Nsamenang SA, Hirsch JK. Positive psychological determinants of treatment adherence among primary care patients. Prim Health Care Res Dev. 2015;16:398–406.PubMedCrossRefGoogle Scholar
  84. 84.
    Steptoe A, Wright C, Kunz-Ebrecht SR, Iliffe S. Dispositional optimism and health behaviour in community-dwelling older people: associations with healthy ageing. Br J Health Psychol. 2006;11:71–84.PubMedCrossRefGoogle Scholar
  85. 85.
    Huffman JC, DuBois CM, Mastromauro CA, Moore SV, Suarez L, Park ER. Positive psychological states and health behaviors in acute coronary syndrome patients: a qualitative study. J Health Psychol. Google Scholar
  86. 86.
    Bower JE, Moskowitz JT, Epel E. Is Benefit Finding Good for Your Health? Pathways Linking Positive Life Changes After Stress and Physical Health Outcomes. Curr Dir Psychol Sci. 2009;18:337–41.CrossRefGoogle Scholar
  87. 87.
    Fredrickson BL. What good are positive emotions? Rev Gen Psychol. 1998;2:300–19.PubMedPubMedCentralCrossRefGoogle Scholar
  88. 88.
    Hobfoll SE. Conservation of resources: a new attempt at conceptualizing stress. Am Psychol. 1989;44:513–24.PubMedCrossRefGoogle Scholar
  89. 89.
    Zautra AJ, Reich JW, Davis MC, Potter PT, Nicolson NA. The role of stressful events in the relationship between positive and negative affects: evidence from Field and Experimental Studies. J Pers. 2000;68:927–51.PubMedCrossRefGoogle Scholar
  90. 90.
    Aschbacher K, Epel E, Wolkowitz OM, Prather AA, Puterman E, Dhabhar FS. Maintenance of a positive outlook during acute stress protects against pro-inflammatory reactivity and future depressive symptoms. Brain Behav Immun. 2012;26:346–52.PubMedCrossRefGoogle Scholar
  91. 91.
    Steptoe A, Wardle J, Marmot M. Positive affect and health-related neuroendocrine, cardiovascular, and inflammatory processes. Proc Natl Acad Sci U S A. 2005;102:6508–12.PubMedPubMedCentralCrossRefGoogle Scholar
  92. 92.
    Fredrickson BL, Mancuso RA, Branigan C, Tugade MM. The undoing effect of positive emotions. Motiv Emot. 2000;24:237–58.PubMedPubMedCentralCrossRefGoogle Scholar
  93. 93.
    Sin NL, Graham-Engeland JE, Ong AD, Almeida DM. Affective reactivity to daily stressors is associated with elevated inflammation. Health Psychol. 2015;34:1154–65.PubMedCrossRefGoogle Scholar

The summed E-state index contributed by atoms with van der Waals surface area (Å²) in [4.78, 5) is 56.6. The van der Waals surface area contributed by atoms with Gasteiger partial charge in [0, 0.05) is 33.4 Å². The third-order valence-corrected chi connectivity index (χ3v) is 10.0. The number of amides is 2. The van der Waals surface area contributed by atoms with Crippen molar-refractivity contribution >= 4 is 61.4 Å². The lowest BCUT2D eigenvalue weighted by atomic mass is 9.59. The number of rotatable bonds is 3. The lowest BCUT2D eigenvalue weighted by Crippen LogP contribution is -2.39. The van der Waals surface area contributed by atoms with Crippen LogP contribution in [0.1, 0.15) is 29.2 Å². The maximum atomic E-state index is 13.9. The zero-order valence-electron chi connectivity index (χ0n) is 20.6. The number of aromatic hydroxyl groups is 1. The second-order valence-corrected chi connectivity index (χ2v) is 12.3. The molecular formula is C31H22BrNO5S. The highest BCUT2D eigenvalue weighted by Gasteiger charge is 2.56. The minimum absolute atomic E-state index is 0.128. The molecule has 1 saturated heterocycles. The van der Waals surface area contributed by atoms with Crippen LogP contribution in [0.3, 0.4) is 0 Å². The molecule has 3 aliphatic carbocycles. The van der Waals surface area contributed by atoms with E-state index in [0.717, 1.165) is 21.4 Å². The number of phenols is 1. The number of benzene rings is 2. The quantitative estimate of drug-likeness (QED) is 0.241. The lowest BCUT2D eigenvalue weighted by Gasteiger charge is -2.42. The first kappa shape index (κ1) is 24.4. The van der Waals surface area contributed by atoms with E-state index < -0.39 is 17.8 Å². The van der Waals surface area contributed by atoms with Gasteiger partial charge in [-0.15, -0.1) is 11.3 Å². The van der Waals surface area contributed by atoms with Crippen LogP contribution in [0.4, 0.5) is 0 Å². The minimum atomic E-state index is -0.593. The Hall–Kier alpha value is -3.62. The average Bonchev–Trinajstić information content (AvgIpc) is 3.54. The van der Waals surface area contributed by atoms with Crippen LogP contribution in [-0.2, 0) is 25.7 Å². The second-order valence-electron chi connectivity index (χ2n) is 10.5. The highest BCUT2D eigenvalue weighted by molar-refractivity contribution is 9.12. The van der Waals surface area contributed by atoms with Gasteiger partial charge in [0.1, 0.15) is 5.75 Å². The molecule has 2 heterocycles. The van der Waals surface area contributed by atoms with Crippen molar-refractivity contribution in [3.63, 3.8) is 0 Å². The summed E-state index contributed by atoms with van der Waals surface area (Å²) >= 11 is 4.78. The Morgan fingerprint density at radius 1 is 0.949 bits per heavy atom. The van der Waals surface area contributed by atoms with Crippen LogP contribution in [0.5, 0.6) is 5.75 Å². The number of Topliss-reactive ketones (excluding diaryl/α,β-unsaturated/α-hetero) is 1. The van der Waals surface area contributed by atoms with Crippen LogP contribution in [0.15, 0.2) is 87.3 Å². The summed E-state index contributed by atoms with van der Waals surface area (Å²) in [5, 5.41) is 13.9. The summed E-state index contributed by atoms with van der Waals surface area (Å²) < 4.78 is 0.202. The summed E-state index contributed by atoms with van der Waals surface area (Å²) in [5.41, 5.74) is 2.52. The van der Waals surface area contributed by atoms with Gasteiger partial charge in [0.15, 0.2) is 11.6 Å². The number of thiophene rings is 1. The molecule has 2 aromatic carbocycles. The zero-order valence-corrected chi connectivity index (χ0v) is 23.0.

94. 94.
    Mroczek DK, Stawski RS, Turiano NA, Chan W, Almeida DM, Neupert SD, et al. Emotional reactivity and mortality: longitudinal findings from the VA Normative Aging Study. J Gerontol B Psychol Sci Soc Sci. 2015;70:398–406.PubMedCrossRefGoogle Scholar
  95. 95.••
    Meyer FA, von Känel R, Saner H, Schmid J-P, Stauber S. Positive affect moderates the effect of negative affect on cardiovascular disease-related hospitalizations and all-cause mortality after cardiac rehabilitation. Eur J Prev Cardiol. 2015;22:1247–53. This is one of the only studies to examine the “buffering effect” of positive affect on subsequent health outcomes in patients with CVD. Findings showed that positive affect mitigated the influence of negative affect on CVD-related hospitalizations and all-cause mortality.PubMedCrossRefGoogle Scholar
  96. 96.
    Morozink JA, Friedman EM, Coe CL, Ryff CD. Socioeconomic and psychosocial predictors of interleukin-6 in the MIDUS national sample. Health Psychol. 2010;29:626-35.Google Scholar
  97. 97.
    Zilioli S, Imami L, Slatcher RB. Life satisfaction moderates the impact of socioeconomic status on diurnal cortisol slope. Psychoneuroendocrinology. 2015;60:91–5.PubMedPubMedCentralCrossRefGoogle Scholar
  98. 98.
    Koopmans TA, Geleijnse JM, Zitman FG, Giltay EJ. Effects of happiness on all-cause mortality during 15 years of follow-up: The Arnhem Elderly Study. J Happiness Stud. 2010;11:113–24.CrossRefGoogle Scholar